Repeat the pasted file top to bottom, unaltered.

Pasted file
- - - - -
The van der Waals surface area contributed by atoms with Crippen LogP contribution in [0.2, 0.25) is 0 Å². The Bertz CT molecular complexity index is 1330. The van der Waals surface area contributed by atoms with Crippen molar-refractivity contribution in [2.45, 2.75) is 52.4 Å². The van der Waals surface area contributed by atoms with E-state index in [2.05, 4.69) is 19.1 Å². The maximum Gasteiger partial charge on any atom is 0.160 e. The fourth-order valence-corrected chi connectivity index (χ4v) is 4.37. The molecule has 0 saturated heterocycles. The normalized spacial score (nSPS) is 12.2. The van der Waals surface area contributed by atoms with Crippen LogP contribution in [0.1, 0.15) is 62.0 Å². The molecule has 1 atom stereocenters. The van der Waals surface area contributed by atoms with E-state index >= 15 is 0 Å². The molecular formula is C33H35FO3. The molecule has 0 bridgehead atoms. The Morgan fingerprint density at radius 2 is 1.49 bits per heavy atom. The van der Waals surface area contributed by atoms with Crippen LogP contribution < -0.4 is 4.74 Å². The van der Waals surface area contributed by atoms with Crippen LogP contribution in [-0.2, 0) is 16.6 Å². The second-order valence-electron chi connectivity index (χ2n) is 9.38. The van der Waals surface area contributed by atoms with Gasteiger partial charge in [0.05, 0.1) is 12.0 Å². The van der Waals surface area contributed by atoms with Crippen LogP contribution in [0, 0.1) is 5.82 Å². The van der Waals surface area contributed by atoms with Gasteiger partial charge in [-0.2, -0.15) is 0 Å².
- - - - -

The van der Waals surface area contributed by atoms with Crippen LogP contribution in [0.2, 0.25) is 0 Å². The Bertz CT molecular complexity index is 1330. The van der Waals surface area contributed by atoms with Crippen molar-refractivity contribution in [2.45, 2.75) is 52.4 Å². The van der Waals surface area contributed by atoms with E-state index in [2.05, 4.69) is 19.1 Å². The maximum Gasteiger partial charge on any atom is 0.160 e. The fourth-order valence-corrected chi connectivity index (χ4v) is 4.37. The molecule has 0 saturated heterocycles. The normalized spacial score (nSPS) is 12.2. The van der Waals surface area contributed by atoms with Crippen LogP contribution in [0.1, 0.15) is 62.0 Å². The molecule has 1 atom stereocenters. The van der Waals surface area contributed by atoms with E-state index >= 15 is 0 Å². The molecular formula is C33H35FO3. The molecule has 0 bridgehead atoms. The Morgan fingerprint density at radius 2 is 1.49 bits per heavy atom. The van der Waals surface area contributed by atoms with Crippen LogP contribution < -0.4 is 4.74 Å². The van der Waals surface area contributed by atoms with Crippen LogP contribution in [-0.2, 0) is 16.6 Å². The second-order valence-electron chi connectivity index (χ2n) is 9.38. The van der Waals surface area contributed by atoms with Gasteiger partial charge in [0.05, 0.1) is 12.0 Å². The van der Waals surface area contributed by atoms with Crippen LogP contribution in [0, 0.1) is 5.82 Å². The van der Waals surface area contributed by atoms with Gasteiger partial charge in [-0.2, -0.15) is 0 Å².